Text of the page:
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Role of Judge Danforth in Robert Ward’s The Crucible Wright, Neil Edward 2001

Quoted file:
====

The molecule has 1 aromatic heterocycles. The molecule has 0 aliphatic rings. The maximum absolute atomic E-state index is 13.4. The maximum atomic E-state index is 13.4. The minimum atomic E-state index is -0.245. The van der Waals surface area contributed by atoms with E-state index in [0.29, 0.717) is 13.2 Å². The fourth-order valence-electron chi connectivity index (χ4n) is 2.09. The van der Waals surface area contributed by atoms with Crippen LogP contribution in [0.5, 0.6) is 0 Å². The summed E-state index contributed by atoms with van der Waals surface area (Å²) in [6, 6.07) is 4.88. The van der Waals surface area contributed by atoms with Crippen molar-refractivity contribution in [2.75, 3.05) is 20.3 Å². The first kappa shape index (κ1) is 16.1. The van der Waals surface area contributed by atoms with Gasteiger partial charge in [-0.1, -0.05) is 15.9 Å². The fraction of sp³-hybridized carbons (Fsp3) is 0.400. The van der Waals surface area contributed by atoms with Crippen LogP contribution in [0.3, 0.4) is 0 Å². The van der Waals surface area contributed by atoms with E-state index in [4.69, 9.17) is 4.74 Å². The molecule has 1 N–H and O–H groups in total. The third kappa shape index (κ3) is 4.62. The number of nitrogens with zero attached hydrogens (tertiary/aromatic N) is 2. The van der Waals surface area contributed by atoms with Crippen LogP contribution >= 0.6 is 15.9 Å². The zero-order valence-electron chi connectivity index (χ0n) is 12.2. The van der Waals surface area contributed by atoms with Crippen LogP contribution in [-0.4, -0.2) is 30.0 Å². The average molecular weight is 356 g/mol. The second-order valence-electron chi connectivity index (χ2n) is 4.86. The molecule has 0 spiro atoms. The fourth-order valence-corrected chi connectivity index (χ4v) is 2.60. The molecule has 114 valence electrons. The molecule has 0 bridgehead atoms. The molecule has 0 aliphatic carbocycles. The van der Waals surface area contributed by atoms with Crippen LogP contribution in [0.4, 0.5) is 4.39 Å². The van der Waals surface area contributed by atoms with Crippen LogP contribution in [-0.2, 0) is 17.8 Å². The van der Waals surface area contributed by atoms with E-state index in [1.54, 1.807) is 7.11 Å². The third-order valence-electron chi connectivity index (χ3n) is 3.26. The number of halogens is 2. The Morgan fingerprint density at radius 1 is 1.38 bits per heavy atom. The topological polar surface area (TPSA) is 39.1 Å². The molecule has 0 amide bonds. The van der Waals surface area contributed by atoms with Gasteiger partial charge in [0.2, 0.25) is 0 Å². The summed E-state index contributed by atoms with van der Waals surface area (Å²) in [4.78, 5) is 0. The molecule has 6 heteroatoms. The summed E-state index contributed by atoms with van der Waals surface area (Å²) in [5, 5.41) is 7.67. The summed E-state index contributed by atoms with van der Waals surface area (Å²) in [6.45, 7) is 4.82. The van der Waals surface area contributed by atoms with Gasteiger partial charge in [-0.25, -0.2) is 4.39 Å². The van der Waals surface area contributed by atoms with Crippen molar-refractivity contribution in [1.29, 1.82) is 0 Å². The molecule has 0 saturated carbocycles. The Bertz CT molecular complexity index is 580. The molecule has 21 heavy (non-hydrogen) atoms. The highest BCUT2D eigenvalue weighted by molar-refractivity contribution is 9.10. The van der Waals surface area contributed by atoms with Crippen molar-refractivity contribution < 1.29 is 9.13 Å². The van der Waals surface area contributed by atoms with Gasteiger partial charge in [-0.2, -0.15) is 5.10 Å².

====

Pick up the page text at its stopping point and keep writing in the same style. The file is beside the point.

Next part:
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OF JUDGE DANFORTH IN ROBERT WARD'S THE CRUCIBLE by NEIL EDWARD WRIGHT B.Mus., U n i v e r s i t y of Ottawa, 1995 A THESIS SUBMITTED IN PARTIAL FULFILLMENT OF THE REQUIREMENTS FOR THE DEGREE OF MASTER OF MUSIC i n THE FACULTY OF GRADUATE STUDIES (School of Music) We accept t h i s t h e s i s as conforming to the r e q u i r e d s t a n d a r d THE UNIVERSITY OF BRITISH COLUMBIA A p r i l 2001 © N e i l Edward Wright, 2 0 0 1 In presenting this thesis in partial fulfilment of the requirements for an advanced degree at the University of British Columbia, I agree that the Library shall make it freely available for reference and study. I further agree that permission for extensive copying of this thesis for scholarly purposes may be granted by the head of my department or by his or her representatives. It is understood that copying or publication of this thesis for financial gain shall not be allowed without my written permission. Department of C* \ 0 £ i C-The University of British Columbia Vancouver, Canada DE-6 (2/88) UB M U S I C The Crucible An opera in four acts based on the play by Arthur Miller M u s i c by R o b e r t W a r d L i b r e t t o by B e r n a r d S t a m b l e r T h e U B C O p t r a E n s e m b l e & T h e U B C S y m p h o n y O r c h e s t r a Conductor - Jesse Read Stage Director. - Nancy Hermiston Musical Director - Richard Epp Set & Costume Design by Alessia Carpoca Light Design by Jeremy Baxter I h e r e w i l l h e o n e I w c i i l y - i n i n u l c i n l c r m i s s i o n with Chan Shun Concert Hall March 1, 2, 3, 4, 2001 THIS PRESENTATION IS MADE POSSIBEE BY GENEROUS ASSISTANCE THROUGH THE CHAN ENDOWMENT FUND OF THE UNIVERSITY OF BRITISH COEUMBIA J E ( M U S I C The Crucible An opera in four acts based on the play by Arthur Miller M u s i c b y R o b e r t W a r d L i b r e t t o b y B e r n a r d S t a m b l e r Conductor ~ Jesse Read Stage Director - Nancy Hermiston Musical Director - Richard Epp Set & Costume Design by Alessia Carpoca Light Design by Jeremy Baxter There will be one twenty-minute intermission The U B C Opera Ensemble & with The U B C Symphony Orchestra Chan Shun Concert Hall March 1, 2, 3,4, 2001 THIS PRESENTATION IS MADE POSSIBLE BY GENEROUS ASSISTANCE THROUGH THE CHAN ENDOWMENT FUND OF THE UNIVERSITY OF BRITISH COLUMBIA A Message from the Conductor and Director of the U B C School of Music Welcome HI a memorable night ol opera! I hope you will savor this evening, the ideal kind ol theatre experience, an opera based on a great piece of dramatic art-Arthur Miller 's striking play, a score from a legendary composer who has graced tis with his pres-ence, a sharply-defined visual and theatrical setting which com-pliments and supports the story, all performed by the singers and musicians from what is emerging as the most exciting opera train-ing program in Canada! We are proud of this production, excited that U B C , the School of Music and the Department of Theatre, Fi lm and Creative Wri t ing can collaborate again to bring you into its midst. As the Director of the School and conductor of tonight's performance, I share your excitement, enthusiasm and sense of appreciation for the talent and dedication necessary to give birth to such a mov-ing and dramatic production. Thank you for joining us. Warm wishes, Jesse Read ~ Conductor, Director U B C School of Music A Message from the Head of Theatre, Film and Creative Writing T h e P e r f o r m i n g A r t s are too often assumed to be just enter-ta inment . Theatre in all its forms, has been a crucia l part o f o u r societal d e v e l o p m e n t , w i t h an i m p o r t a n c e far b e y o n d the merely diversionary. The Crucible is a case i n p o i n t . In 1950, tbe play was A r t h u r Mi l l e r ' s response to a social injus-tice, and it gave us a picture of b o w we behave i n tbe throes o l po l i t i ca l hysteria. Robert Ward's operatic w o r k makes this picture even more poignant and more accessible to an even broader audience. The D e -partment o f Theatre , F i l m and Creat ive W r i t i n g is prottd to j o i n w i t h the O p e r a Program to present this classic, relevant a n d i m p o r t a n t story. Ron Fedoruk - Head o f Theatre, F i lm and Creative Wri t ing , U B C 5 About the-Composer Robert Ward was horn in 1917 in Cleveland, Ohio. I tc studied with Howard Hanson and Bernard Rogers at the Eastman School of Music; with Frederick Jacobi, Bernard Wagenaar, Albert Stoessel and Edgar Schenkman at the Juilliard Graduate School, and with Aaron Copland at the Berkshire Music Center. He has served on the faculties of Queens College, Columbia University, and the Juilliard School of Music where he was also Assistant to the President from 1952 to 1956. He was the Director of the Third Street Music School Settlement from 1952 to 1955. He was Executive Vice-Presi-dent and Managing Editor of Galaxy Music Corporation and Highgate Press until 1967 when he became President of the North Carolina School of the Arts. Until his retire-ment in 1987, he was the Mary Duke Biddle Professor of Music at Duke University. Mr. Ward's large and distinguished musical creation has, in large measure, been com-missioned by the New York City Opera, Broadcast Music. Inc., the New York Philhar-monic, the Friends of Dumbarton Oaks, the Juilliard Musical Foundation, and many others. His opera, The Crucible, based on the play by Arthur Miller, won both the 1962 Pulitzer Prize for Music and the New York Music Critics Circle Citation for the same year. A Message from the Director Robert Ward's opera The Crucible gives us pause to think of our own human strengths and weaknesses. We have chosen to give the piece no fixed period as the issues addressed by this very moving work arc ones which have remained with us long before and long after those Puritan days of Salem. One needs only to look into our history books, listen to the 6:00 o'clock news, enter some schools, universities, colleges or even some courts and churches to see that mass hysteria, mob mentality, persecution, jealousy, hatred, sexual repression, and the darker sides of power and love are as present now as they were in Salem or in Miller's 1950 U.S society. Through this most disturbing and inspiring work both Miller and Ward provide us with the opportunity to find, as does John Proctor, "that shred of goodness" in ourselves. When asked what the opera has to say to modern audiences, Robert Ward re-plied: "We think events like the Salem witch trials or the McCarthy hearings can't happen again, but as we look around us in the world, we see the same conditions recur again and again." It is a great honour and privilege to have the composer with us for this produc-tion. Nancy Hermiston Director U B C Opera Ensemble U B C O P E R A E N S E M B L E The Opera Ensemble and I would like to thank you for your continued sup-port and interest. The 2000/2001 season has been a most exciting and active one. O u r collaboration with the Opera House in Usti nad Labem, Czech Republic, was a most successful and rewarding venture. A highlight of our European sched-ule was our performances of Gdrtnerin aus Liebe in the Stovosky Theatre, Prague, where Mozart premiered his Don Giovanni. A further consequence of this venture was the collaboration between the Usti Opera House and the Opera Ensemble in this production of The Crucible. O n Sept. 21, 2001 the Opera House in Usti wil l present the Czech premiere of The Crucible with this production featuring a C z e c h / U B C Opera Ensemble cast. We return to Usti in M a y and June to perform three operas, Gounod's, Faust in French, Janacek's The Cunning Little Vixen in Czech, and Mozart's Gdrtnerin aus Liebe in German. Internationally renowned conductor David Agler wil l con-duct the Faust performances while Usti's General Music Director; Norbcrt Baxa wil l lead the Vixen and Gdrtnerin. The Ensemble wil l complete its tour at the International Festival for Young Opera Singers in the University town of Erlangen, Germany with a performance of Gdrtnerin aus Liebe on July 1, Canada Day. Along with their colleagues from Usti the Ensemble wi l l share this Festival with singers from Italy and Germany. O u r season has also included the annual David Spencer Memorial concert, our Christmas production of Hansel and Grctel, many community concerts and a tour to Cranbrook, B . C . with our shortened school version of Hansel and Gretel, where approximately 1500 children attended our performances. In addition, we participated with Italy's Ruggiero Ensemble in a production of Monteverdi's // Rilorno d'Ulisse di Patria. After The Crucible we wil l join the Choral Union and W i n d Symphony for Operatic excerpts Mar. 23 & 24 and present three evenings of Operatic Bon Bons on Apr. 20, 21, & 22 in the O l d Audi tor ium, featuring excerpts from Faust, Olello, Romeo and Juliette, Hamlet and Sir John In Love, with guest directors, Irving Guttman and M a r i H a h n . - Nancy Hermiston T H E OPERA ENSEMBLE EXECUTIVE RHONWEN ADAMS MELISSA BENCIC NEEMA BICKERSTETH RHOSLYN JONES JANET VANDERTOL ALEXIS BARTHELEMY KATY BOWEN-ROBERTS JEANINE FYNN RILEY M C M I T C H E L L JUSTIN WELSH The Crucible by Robert Ward Cast March 1 & 3 March 2 & 4 Betty Parris Katy Bowen-Robercs Dory Hayley Reverend Parris Russell Robson Phillip Grant Tituba Beverly McArthur Katherine Landry Abigail Williams Melanie Krueger Mari Hahn Ann Putnam Shauna Martin Cindy Koistinen Thomas Putnam Elio Catana Krzysztof Biernacki Rebecca Nurse Jeanine Fynn Suzanne Abbott Francis Nurse Joel Klein Pierre Hungr Giles Corey Craig Johnson Neil Wright John Proctor *Gil Anderson "Andrew Greenwood Reverend Hale David~Jefferies Shae Apland Elizabeth Proctor Alexis Barthelemy Sandra Stringer Mary Warren Maaike deBruyn(March 1st] Sheila Christie [March 3rd] Neema Bickersteth Ezekiel Cheever Ian Paul Alex Good Judge Danforth Neil Wright Philippe Castagner Sarah Good Elaine Lee _ Elizabeth Cushnic Ruth Putnam Jinny Park Rhoslyn Jones Susanna Walcott Mia Harris Paula MacNeil Mercy Lewis Soula Parassidis Alexandria Beck Martha Shelton Charis Vanelst Rosa Nam Bridget Booth Rhonwen Adams Katie Cross *by permission of Canadian Actor's Equity Association Chorus Stephen Bell Jerome Dubois Jeannette Gibault Andrew Jameson Amy LaFroy Michael Mori Steven Rathjen Mark Sampson Janet Vandertol ORCHESTRA VIOLIN 1 +Alycia Au Ruth Huang Evet Bo-Kyoung Kim Adrian Dyck Amanda Hsueh James Wei Angela Hodgson Amy Pei Amelia Mori Jenny Atkinson Ruth Houtman VIOLIN 2 'Gillian Mo tt Brooke Day James Hill Denisc Ng Jessica Wan Trevor Pearce Vincent Wong Phyllis Ho Heather Liau Jack Tsai BASS * Lean na Wong Peggy Tong Jennifer Chu Jessy Giammarino FLUTES *Tara Whittaker Greg Kirczenow (piccolo) OBOE & ENGLISH HORN Marisa Chang CLARINETS * Eileen Walsh Jennifer McEnhill Amanda Beatty (bass clarinet) BASSOONS Meghan Dahl HORNS 'Megan Smith David Quackenbush VIOLA •Beth Schaulcle Aaron Butler Szabolcs Kabok u/annc Schweilde-Davey Gillian Hunter TRUMPETS 'Meghan Turner Chris Mitchell BASS TROMBONES Peter Waldkirch CELLO 'Colin Giles Dicdcrik van Dijk Anne Davison Seung Young Song Lucas Wong Sarah Tippett Alexandra Sia ! Hsin-Pei Liu TIMI'ANI & PERCUSSION Bruce Henczel LIBRARIAN Peggy Wong MANAGER Colin Giles + CONCERT MASTER * SKGTION LEADER 9 PRODUCTION FOR THE OPERA DEPARTMENT MUSIC DIRECTOR RICHARD EPP REPETITEURS DANIEL CHOW DONNA FALCONER BRETT KINGSBURY TECHNICAL DIRECTOR CAMERON MCGILL TECHNICAL COORDINATOR JASON BOSHER WICS ELKE ENGLICHT HEAD OF PROPERTIES VALERIE MOFFAT PROP BUILDER MAKE-UP NEL VOLR1CH LIGHTING ASSISTANT MIKE INWOOD LIGHTING BOARD OPERATOR JEREMY BAXTER PAINTERS GENNIEWILLOUGHBY-PRICE COSTUMES OPERA HOUSE , USTI NAD LABEM, CZECH REPUBLIC COSTUME COORDINATOR LYDIA HIEBERT Media Sponsors CBC«j|f» r a d i o ^ ^ / O S ? 'Cmics. Am Bnoml PRODUCTION STAGE MANAGER PEGGY JAMESON* ASSISTANT STAGE MANAGERS APRIL LAWRENCE MAYA SANDERS STAGE CREW LAURA PARSON STACY LANDERS FOR T H E THEATRE DEPARTMENT TECHNICAL DIRECTOR IAN PRATT PRODUCTION MANAGER ROBERT EBERLE PROPS SUPERVISORS JANET BICKFORD LYNN BURTON COSTUME SUPERVISORS JEAN DRISCOLL-BELI. STAGE CARPENTERS JIM FERGUSSON DON GRIFFITHS JAY HENRICKSON BUSINESS MANAGER MARIETTA KOZAK COMMUNICATIONS JOAN WELLWOOD POSTER DESIGN JAMES A . GI.EN B o x OFFICE GERRY BRATZ OFFICE SUPPORT G . VANDERWOUDE PROGRAM LAYOUT MARYKE FLAMELINC A C K N O W L E D G E M E N T S The Chan Family, Michael Noon The Vancouver Opera, The Vancouver Playhouse, The Arts Club Theatre, Valerie Moffat, School of Music Office Staff, Phyllis Lavalle and The Friends of U B C Opera, David Spencer Endowment Encouragement Fund, Enchanted Florist, Ian Pratt, Thomas Thompson, U B C Opera Ensemble, The Moving Guys, and Jim Wright General Director of The Vancouver Opera A Special Thank You to the Vancouver Opera Guild for their donation to this production. The Crucible ~ Synopsis A c t I T h e cur ta in rises o n the Reverend Samuel Parris knee l ing dis traught at the bed of his daughter Betty. She lies i m m o b i l e a n d scarcely breathing , as she has l a i n since Parris came u p o n her a n d her cous in A b i g a i l d a n c i n g i n the w o o d s the n ight before. T i t u b a comes to ask about Bet ty but is angr i ly sent away. A b i g a i l enters to say that the t o w n is w h i s p e r i n g o f wi tchcraf t a n d that Parris s h o u l d go out to make den ia l . H e bi t ter ly turns o n her to quest ion her about the d a n c i n g a n d about her myster ious dismissal f r o m the service o f the Proctors . A s she vehement ly denies any w r o n g d o i n g , a t t r i b u t i n g her dismissal to G o o d w i f e Proctor's arrogant de-sire for a slave, the P u t n a m s enter to tell that their R u t h was s tr icken at the same t i m e as Betty Parris a n d that they have sent to Beverly tor the Reverend H a l e , k n o w n for his sk i l l m discover ing witches . W h i l e Parris, f e a r f u l o f any suspic ion o f w i t c h c r a f t in his o w n h o u s e h o l d , is anx-iously d o u b t i n g the need for H a l e , Rebecca and I'Vancis N u r s e enter w i t h G i l e s C o r e y . Rebecca is c o m f o r t i n g , o l d G i l e s is f l ippant about the illness o f the girls . W h e n P u t n a m insists that witches are at w o r k i n Sa lem, G i l e s accuses h i m of us ing a w i t c h scare to defraud his neighbors o f their l a n d . J o h n Proctor's entrance o n l y brings this quar-rel to a higher peak. ( A b i g a i l , t h o u g h silent i n the upper r o o m , vis ib ly reacts w i t h excitement to J o h n s entrance.) Rebecca repr imands the m e n for this u n -t imely squabble in a house o f illness, a n d calls t h e m back to their senses. G i l e s departs w i t h J o h n . T h e y s ing a psalm to beseech G o d ' s help . A s the psa lm proceeds, B e t t y begins to wr i the o n the bed a n d then w i t h an unearthly shriek tries to fly out o f the w i n d o w . T h e y rush to her side. In the m i d s t o f the c o m m o t i o n the Reverend H a l e enters. H e calms them w i t h his air o f author i ty a n d then m e t h o d i c a l l y sets an i n q u i r y u n d e r way. H e ' s o o n learns that T i t u b a has played an i m p o r t a n t role in what has been h a p p e n i n g , h a v i n g also been present at the d a n c i n g . A n n P u t n a m asserts that T i t u b a k n o w s c o n -j u r i n g . T i t u b a is sein for; at her entrance, A b i g a i l , w h o has been under severe i n q u i s i -t ion by H a l e , lashes out to accuse Ti tuba of c o m p a c t i n g w i t h the D e v i l . T i t u b a , over-w h e l m e d by the sternness o f H a l e a n d the malevolent intensi ty o f Parris a n d the Putnams , finally confesses that she has been visi ted by the D e v i l , but denies that he lias persuaded her in to any w r o n g d o i n g - f o r a few m o m e n t s she frightens Parris a n d the P u t n a m s w i t h a heartfelt fantasy o f the hel l ish power to b r i n g t h e m h a r m that the D e v i l had offered her. W i t h Tituba's confession the spell over Betty is b r o k e n . A l l return to the psa lm i n great t h a n k s g i v i n g , w h i l e A b b y envies the at tent ion n o w be ing given to T i t u b a , hys-terically repents her o w n c o m p a c t w i t h the D e v i l , a n d v is ib ly receives an answer to her prayer for forgiveness a n d for a call to m a r k out others o f the Devi l ' s crew. Act II John Proctor returns from a clay's planting to find Elizabeth listless and moody. In her mind the witch trials have become an aggravation of her domestic troubles, with Abby at the center of both. She insists that John expose Abby's fraud to Judge Danforth; his reluctance to do this convinces her that he still has a warm spot in his heart for Abby. John's self-defense is double: that he has no witness to what Abby told him, and that she will avenge herself by revealing John's adultery with her. And he is fed up with Elizabeth's sitting in condemnatory judgment upon him. She gently denies this but regrets the van-ished sweetness of their love. Abby, she says, will not confess the lechery lest she damn herself. And what of those who suffer in jail because of John's silence? No, John must tear the last feeling for Abby out of his heart, or she will never give up hope of some day having him for her own. Mary Warren enters furtively from her day at court as one ol Abby's crew ol witchfinders. She tells, breaking into tears, that the number of those arrested has tripled-and that Goody Osborn has been condemned to hang! She is truly troubled by this, and by her own part in it, but demonstrates how the mob excitement of the courtroom procedure turns her into an hysterical accuser even against her own will. When John threatens to whip her if she ever returns to that court she blurts out that Goody Proctor herself has been mentioned in court and that only Mary's defense of her prevented an outright accusation. Elizabeth is sure that Abby is behind this and is once more pleading with John to got o the court when Reverend Hale and John Cheever enter with a warrant for her arrest: that very evening Abby has charged Elizabeth with employing a witch's poppet to kill her. John makes Mary acknowledge it is her poppet, but Hale, although deeply troubled by these new directions of the witch-hunts, feels that he must arrest Eliza-beth for examination. John is about to burst out wildly to prevent their taking Elizabeth away, but in-stead turns with intense but controlled passion upon Mary: she will tell her story in court even though it may provoke a charge of adultery from Abby and ruin both Abby and John complctcly-anything rather than that Elizabeth should be in danger for his sake. Act III Scene I. Abby, with a mixture of scheming but passionate love for John and a mystical belief in her mission, tries to persuade John to abandon Elizabeth and to join her in tbe holy work of cleansing the puritanically corrupt town. He will not listen to this, but instead pleads that she free the town from the curse of her foolish wickedness, and then threatens to expose her fraud. She defies him: now any dire fate that descends on Elizabeth will be of his doing. 12 Scene 2. Judge Danforth's invocation in court reveals the strength and fervor of his con-viction that God's will is working through him to cleanse the land of a plague of witches. As court opens, Giles Corey accuses Thomas Putnam, in his greed for his neighbors' land, of having bragged of his role in the charges of witchcraft. Judge Danforth sends Corey to jail and torture for refusing to name his witnesses for this accusation. There is a great hubbub as Giles leaps at Putnam as the man responsible tor the arrest of his wife and himself, and of Rebecca Nurse as well. John Proctor presents Mary Warren's deposition that the entire crying-out against witches started only as an exciting game for the girls-and is a complete pretense and fraud. But Abby, he says, has continued the game in an effort to dispose of Eliza-beth. Her encouragement to this arose from the adultery that took place between Abby and himself, which he is now confessing. When Elizabeth, ordinarily incapa-ble of a lie, is brought in and fails to confirm John's confession; Abigail counterat-tacks, charging that Mary herself has turned witch. Mary, helpless and then hysteri-cal, turns on John Proctor-accusing him of being the Devil's man who has forced her into trying to confuse and overthrow the court. All but the Reverend Hale close in on John Proctor with sadistic vindictivencss. Act IV Tituba and Sarah Good, crazed by the rigors of imprisonment, sing of the Devil and his broken promises to them. Abby comes into the prison courtyard; she has bribed the jailer to permit Proctor to escape. John, although broken by the months of prison and torture, scornfully rejects the freedom and love she offers him. Abby runs off weeping. Hale, and then Parris, try to persuade Judge Danforth to postpone the execu-tions of Proctor and Rebecca Nurse scheduled for that morning: Salem may break into open rebellion at the execution of such respected citizens. Danforth indig-nantly refuses, but agrees to ask Elizabeth to persuade her husband to confess. John is brought in and left alone with.Elizabeth. She tells him that Giles Corey has died, pressed to death rather than say aye or nay to the charge of witchcraft, but that many have confessed in order to save their lives. John reluctantly brings out his own wish to confess-if it will not make her think ill of him for lying. Passionately she" answers that it was her lie that doomed him-and that she wants him alive. Exultant, he shouts that he will confess to the charge of witchcraft. Danforth, Hale, and Parris rejoice-for their vari-ous reasons-over John's confession, and Parris tries to persuade Rebecca, who has been brought in on the way to the gallows, also to confess. She refuses to damn herself with the lie. John is asked to sign his confession, that it may be exhibited before the town. But this is too much: he has deeply shamed himself by confessing, but he will not set his hand to the destruction of his own name-and the eternal shame of his sons. Hc tears up the document. In fury Danforth orders John and Rebecca to be led out to execution. Hale pleads with Elizabeth that she change John's decision while there is yet time. She refuses: "He has found his name and his goodness now-God forbid I take it from him." Images-and Texts about the Salem Witch Trials A Modeft Enquiry I«to the Nature of Witchcraft A N D How Fcrlbns Guilty of that Crime may he Cenviftcd/ : And the mean*, ulcd for their Dilovery DilcuflW, both Nr%.iti-vtly and AffirmMhiclj. .•according to SC R ITJVKE and EXPERIENCE. " B y Joljn J?ale, Paftoroi the Cbuich of C h r i l t i n ^ Lcverltj, lVht< 'btffay • » « . ? * * » J n k . > h m t b * t hmnt /•rt.Mjr Sprits axd I W a VTi^iprAijkti p r r f & t T» i t * t . * w * * J tt l b * Ttthtnstej ; if ibty ffrjf m t *!> th'ti t i r ^ ' i i ii htectiU iheri u l i s '(r« « '•->••, luiih vm. 19,1.0. T(JJ; «AM/I I, (re nit Utah flam trie, J A' I.4 |Z* ' O STON tn iV. JE. j). G u m , and 7- for itt under i n c Town H n u i e . i - w a A b o v e : " T h e T r i a l o f G e o r g e J a c o b s , A u g u s t 5, 1 6 4 2 " by T i l , M a U c s o h . I K«5 L e f t : the i n s i d e c o v e r ol".1 b o n k w r i t t e n by Rev. I Into o n the e x a m i n a t i o n o f w i t c h e s . WARRANT FOR THE ARREST OF ELZABETH PROCTOR AND SARAH CLOYCE (APRIL 4, 1692): There Being Complaint this day made (Before us) by capt Jonat Walcott. and Lt Natheniell Ingersull both of Salem Village, in Behalfe oftheire Majesties for themselfes and also for several!, of their Neighbours Against Sarah Cloyce the wife of peter Cloyce of Salem Village; and Elizabeth Proctor the wife ofJohn Proctor of Salem farmes for high Suspition of Sundry acts ofWitchcrafi donne or Committed by them upon the bodys of Abigail Williams, and John Indian both of Mr Sam parris his family of Salem Village and mary Walcott daughterofthe abovesaid Complainants, And Ann Putnam and Marcy Lewis of the famyly of Thomas Putnam of Salem Vilhige whereby great hurt and dammage hath beene donne to the Bodys of s'd persoris above named therefore Craved Justice. You arc therefore in theire Majest's names hereby required to apprehend and bring before us Sarah Cloyce the wife ofpeter Cloyce of Salem Village and Elizabeth proctor the wife of John Procter of Salem farmes; on Munday Morneing Next being the Eleventh day of this Instant Aprill aboute Eleven of the Clock, at the publike Meetinghouse in the I'owne, in order to theire Examination Relateing to thepremesis aboves d and here of you are. not to faile Dated Salem Aprill 8 'th 1692 To George Herick Marshall of the County of essex John Hathorne Jonathan Corwin Assists l i I lie Deposition ol Sam Parris, Nathaniel Ingersoll, and Thomas Putnam [pictured hclow| The Deposition of Sam: Parris aged about.39.years, & Nathanael Ingcrsol aged aliout fifty & eight years, & Thomas Putnam aged about fourty years all of Salem -tcstifyeth & saitli that John Indian, Ann Putm.in cV Abigail Williams & others of llie bewitched persons were sever.ill (INKS CS: givivnti.sly loriured ai the Examination of Elizabeth Proctor wife to John Proctor of Salem Earmcs before the Efonoured Magistrates the. H'th April. 1692 . & particularly that Eliz: Hubbard was in a Trance during the whole examination unable to speak a word tho often called upon by s'd Magistrates, & also the said Abigail Williams & Ann Puiman then testifyed that they saw this Eliz: Procior& her husband John Proctor severall limes affliclingol Bathshua Pope the wife of Joseph Pope of Salem Yeoman, at which times the said Bathshua Pope was seized with violent fits: & farthet that the said Abigail Williams & Ann Putnam, both of them made offer to strike at said Eliz. Proctor, but when said Abigails hand came near lo said Eliz: Procior ii opeiul (whereas it was made up inio a fist before) is; came down exceeding lightly as it drew near to said Proctor, 6i at length with open & extended fingers touche said Proctors hood very lightly, & immediately said Abigail cryed out, Oh! my fingers, my fingers, my fingers burne, & Ann Putman took on most greviously of her head, & sunk down, as far as she could being held up by such as tended her. - Nath: Ingatson and thorn. Putman did on their oaths owne this their testimo-nies to be the truth be fore the Juriors of Inques this 30 of June 1692. >j)jft>«^  of fa*** : a^~L oA« i . . . « U H . 0*- - ^ O U A « A £ . ^HAVVSC-fr<"*p }4t*Kf aOt *f J<J2un~ - „ — —-i</y{j'*< < y K * L - C^C ^ > t u v f A'"*- A**-""-, ^vf^f**^ V ^ - A A / M UBU^ of w/tu It. * HI initio &f.fu,i')^al*jn- \c ?pt<\4 a u<vt<l iko far~m. * . . ")'•/>••' I.-- | i« tf-.-.'W" fr *"jt«^ ;••'>•• /Vfr-. ..I .jKttwspiMt'i.^ />,/«. vi. f  Jc"''~ 'T* f***% in..' \f.,_ Pi*'!'*, /»*. lm* hjcu£-CU (.+ -t&H*J 'iLvrflO 1nJ*UL. «f> 'WI>I'.' ( a n r hifi' lo •f M * V / / ~ „ '• / < ~ ^ . /H i * ' - , *••<- «/..»« . 7;... V „ . ^ <..v'//*— ' M . J W ^ » * ' . ; J*>/IM fn€.om i*^f-' ;ii*l ,1 it To learn more about the Sa lem Witch Trials, visi l the website hltp://elext.virginia.edu/salem/witchcraft SIEGFRIED JERUSALEM (tenor) IN C O N C E R T Renowned in Bayreuth circles for his masterful interpretation of German opera and art song, the great Wagnerian tenor makes a rare recital appearance at the Chan. S A T U R D A Y M A R C H 17 , 8 : 0 0 p m Tickets available at Ticketmaster [280-3311] or call the Chan Centre Box Office at 822-2697 U p c o m i n g E v e n t s UBCMUSIC Masterciasses with Siegfried Jerusalem M a r c h 12-14 O l d Audi tor ium March 15 Recital H a l l Student Concert Admission: $5.00 for each class and student concert Masterclass Pass: Admission to all Masterciasses and the Student Concert: $20.00 U B C music students: Free admission A Concert o f Operatic Excerpts March 23 & 24 8:00pm Chan Centre for the Performing Arts U B C Ensemble, U B C Choral U n i o n , U B C Symphonic W i n d Ensemble Admission by donation U B C Symphony Orchestra A p r i l 5, 12:30pm Apri l 6, 8:00pm Chan Centre for the Performing Arts Free admission Masterciasses with D a w n Upshaw A p r i l 12, 12:00pm-2:00pm C han Centre for the Performing Arts Admission: S10/S1 5 at the door Opera Bon Bons A p r i l 20 & 21, 8:00pm Apr i l 22, 3:00pm O l d Audi tor ium Excerpts from Othello, Hamlet, Romeo and Juliette, Sir John in Love, and Faust Guest directors: Irving Guttman and M a r i H a h n Admission by donation For more concer t information visit T h e Schoo l of Mus ic webs i te at: w w w . m u s i c . u b c . c a or p h o n e 822-5574